collection such as questionnaires, verbatim recordings, to arts-based and experiential methods such as a/r/tography, storytelling, and ripple effect mapping, all perspectives had an important role in documenting and evaluating the programme’s impact.
Arts harvesting as data collection: merging an artistic and scientific perspective
Leavy (2014) describes how creative researchers have forged synergistic blends of art and science through a variety of artistic genres. Writing as inquiry has provided powerful examples of how to shift the dialogue about various relevant
This book explores the rationale, methodologies, and results of arts-based approaches in social work research today.
It is the first dedicated analysis of its kind, providing practical examples of when to choose arts-based research, how the arts are used by social work researchers and integrated with additional methods, and ways to evaluate its efficacy. The multiple examples of arts-based research in social work in this book reveal how arts methods are inherently connected to the resilience and creativity of research participants, social workers, and social work researchers.
With international contributions from experts in their fields, this is a welcome overview of the arts in social work for anyone connected to the field.
This unique collection of 12 research projects carried out by experienced practitioners in the play sector in the UK and USA puts forward a range of perspectives on children’s play and adults’ relationships with it.
Drawing on a diverse range of research methodologies, the studies consider adults’ memories of play; the co-production of spaces where children can play (in adventure playgrounds, out of school clubs, children’s zoos, children’s museums and public space); therapeutic approaches to playwork; playwork and wellbeing; supporting the play of severely disabled children and young people; play and contemporary art practice; and children’s use of technology in a playground.
Offering a fresh look beyond the dominant singular voice of developmental psychology, this book is essential reading for anyone studying or working with children at play.
Co-authored by an international team of experts across disciplines, this important book is one of the first to demonstrate the enormous benefit creative methods offer for education research.
You do not have to be an artist to be creative, and the book encourages students, researchers and practitioners to discover and consider new ways to explore the field of education. It illustrates how using creative methods, such as poetic inquiry, comics, theatre and animation, can support learning and illuminate participation and engagement. Bridging academia and practice, the book offers:
• practical advice and tips on how to use creative methods in education research;
• numerous case studies from around the world providing real-life examples of creative research methods in education practice;
• reflective discussion questions to support learning.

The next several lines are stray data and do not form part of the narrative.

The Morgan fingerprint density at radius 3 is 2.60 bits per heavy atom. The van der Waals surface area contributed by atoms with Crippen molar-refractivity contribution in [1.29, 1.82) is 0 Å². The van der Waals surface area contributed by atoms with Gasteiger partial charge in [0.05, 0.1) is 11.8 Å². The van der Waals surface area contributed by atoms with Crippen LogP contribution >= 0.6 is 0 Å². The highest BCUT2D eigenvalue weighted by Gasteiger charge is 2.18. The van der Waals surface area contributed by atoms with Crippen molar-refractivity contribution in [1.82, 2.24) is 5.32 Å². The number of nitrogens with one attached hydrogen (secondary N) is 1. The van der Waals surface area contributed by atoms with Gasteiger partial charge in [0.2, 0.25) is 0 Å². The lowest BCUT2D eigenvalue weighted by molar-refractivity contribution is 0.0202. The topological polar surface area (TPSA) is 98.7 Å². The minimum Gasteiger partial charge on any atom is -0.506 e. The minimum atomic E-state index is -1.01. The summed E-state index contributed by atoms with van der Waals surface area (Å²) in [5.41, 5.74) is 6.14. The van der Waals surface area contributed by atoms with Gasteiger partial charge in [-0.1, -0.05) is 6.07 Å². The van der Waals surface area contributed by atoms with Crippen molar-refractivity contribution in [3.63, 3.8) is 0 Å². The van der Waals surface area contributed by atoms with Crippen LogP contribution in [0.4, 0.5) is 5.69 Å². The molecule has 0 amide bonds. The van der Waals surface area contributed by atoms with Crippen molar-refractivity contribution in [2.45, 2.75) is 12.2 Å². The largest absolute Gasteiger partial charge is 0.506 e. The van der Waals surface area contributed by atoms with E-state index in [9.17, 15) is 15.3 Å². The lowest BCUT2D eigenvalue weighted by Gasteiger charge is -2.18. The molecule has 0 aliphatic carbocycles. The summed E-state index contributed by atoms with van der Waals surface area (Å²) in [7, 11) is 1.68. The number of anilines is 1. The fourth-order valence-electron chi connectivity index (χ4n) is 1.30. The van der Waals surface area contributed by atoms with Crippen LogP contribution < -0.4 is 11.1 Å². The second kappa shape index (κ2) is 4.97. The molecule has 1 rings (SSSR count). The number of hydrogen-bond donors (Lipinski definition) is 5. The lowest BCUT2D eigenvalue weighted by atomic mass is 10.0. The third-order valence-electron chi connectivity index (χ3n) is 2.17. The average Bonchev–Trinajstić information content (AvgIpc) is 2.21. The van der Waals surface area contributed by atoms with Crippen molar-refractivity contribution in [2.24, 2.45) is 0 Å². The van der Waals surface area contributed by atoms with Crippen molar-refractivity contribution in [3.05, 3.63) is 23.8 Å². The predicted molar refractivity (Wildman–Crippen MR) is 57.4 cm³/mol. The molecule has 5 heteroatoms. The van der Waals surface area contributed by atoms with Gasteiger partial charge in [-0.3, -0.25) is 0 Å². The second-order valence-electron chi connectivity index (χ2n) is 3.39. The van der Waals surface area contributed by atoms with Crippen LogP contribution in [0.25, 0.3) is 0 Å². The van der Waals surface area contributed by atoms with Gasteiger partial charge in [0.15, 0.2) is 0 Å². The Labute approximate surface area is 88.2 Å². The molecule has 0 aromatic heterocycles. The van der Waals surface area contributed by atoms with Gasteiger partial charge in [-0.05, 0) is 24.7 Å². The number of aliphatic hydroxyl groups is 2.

There is an urgent need to rethink relationships between systems of government and those who are ‘governed’. This book explores ways of rethinking those relationships by bringing communities normally excluded from decision-making to centre stage to experiment with new methods of regulating for engagement.
Using original, co-produced research, it innovatively shows how we can better use a ‘bottom-up’ approach to design regulatory regimes that recognise the capabilities of communities at the margins and powerfully support the knowledge, passions and creativity of citizens. The authors provide essential guidance for all those working on co-produced research to make impactful change.
sample included a selection of seven artists: Ana Casas Broda, Trish Morrissey, Natalia Iguíñiz Boggio, Ana Álvarez Errecalde, Cristina Llanos, Elinor Carucci, and Offmothers collective (Susana Carro Fernández, Elena de la Puente, Natalia Pastor, Roxana Popelka, Blanca Prendes, Gema Ramos, and Eugenia Tejón) ( Hervás Hermida, 2018 ).
This study focused on the creative and expressive potential of the arts as a way of articulating maternal experiences. It is halfway between a documentary study and a creative process, following the rhizomatic process of a/r/tography as
people roving massive galleries in circles coupled with
timed flashes of the gallery’s lighting systems and other surprises.
His desire, particularly in an age of visual communication and easily
accessible camera tools, is to create an aesthetic experience that exists
only in the telling.
Perhaps one of the most promising methodologies that embraces this
type of when-is-a-bed-not-a-bed complexity of a relational artworld
is a/r/tography, in which a/r/t is an acronym for artist–researcher–
teacher (Irwin, 2003; Irwin and De Cosson, 2004; Springgay et al,
-Kind , S , 2005 , A/r/tography as living inquiry through art and text , Qualitative Inquiry 11 , 6 , 897 – 912
Stephens , D , Trahar , S , 2012 , ‘ Just because I’m from Africa, they think I’ll want to do narrative’: Problematising narrative inquiry , in Goodson , IF , Loveless , AM , Stephens , D (eds), Explorations in narrative research , Rotterdam : Sense , 59 – 69
Tetroe , J , Graham , I , Foy , R , Robinson , N , Eccles , M , Wensing , M , Durieux , P , Legare , F , Nielson , C , Adily , A , Ward , J , Porter , C